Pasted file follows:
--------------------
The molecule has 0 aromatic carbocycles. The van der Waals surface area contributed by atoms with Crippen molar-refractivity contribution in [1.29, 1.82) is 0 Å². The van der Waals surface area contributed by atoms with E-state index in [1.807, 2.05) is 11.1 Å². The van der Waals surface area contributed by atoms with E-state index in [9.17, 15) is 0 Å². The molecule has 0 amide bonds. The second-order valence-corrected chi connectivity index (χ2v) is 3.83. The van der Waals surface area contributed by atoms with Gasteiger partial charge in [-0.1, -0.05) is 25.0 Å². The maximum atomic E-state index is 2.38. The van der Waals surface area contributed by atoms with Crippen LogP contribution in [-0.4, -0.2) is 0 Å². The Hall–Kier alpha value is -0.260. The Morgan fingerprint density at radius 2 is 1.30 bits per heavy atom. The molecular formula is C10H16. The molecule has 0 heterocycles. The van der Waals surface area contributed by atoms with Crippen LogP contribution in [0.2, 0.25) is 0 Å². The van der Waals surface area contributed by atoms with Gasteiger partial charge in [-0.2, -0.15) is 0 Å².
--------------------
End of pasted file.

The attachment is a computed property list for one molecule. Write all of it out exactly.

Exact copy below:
The molecule has 0 aromatic carbocycles. The van der Waals surface area contributed by atoms with Crippen molar-refractivity contribution in [1.29, 1.82) is 0 Å². The van der Waals surface area contributed by atoms with E-state index in [1.807, 2.05) is 11.1 Å². The van der Waals surface area contributed by atoms with E-state index in [9.17, 15) is 0 Å². The molecule has 0 amide bonds. The second-order valence-corrected chi connectivity index (χ2v) is 3.83. The van der Waals surface area contributed by atoms with Gasteiger partial charge in [-0.1, -0.05) is 25.0 Å². The maximum atomic E-state index is 2.38. The van der Waals surface area contributed by atoms with Crippen LogP contribution in [-0.4, -0.2) is 0 Å². The Hall–Kier alpha value is -0.260. The Morgan fingerprint density at radius 2 is 1.30 bits per heavy atom. The molecular formula is C10H16. The molecule has 0 heterocycles. The van der Waals surface area contributed by atoms with Crippen LogP contribution in [0.2, 0.25) is 0 Å². The van der Waals surface area contributed by atoms with Gasteiger partial charge in [-0.2, -0.15) is 0 Å².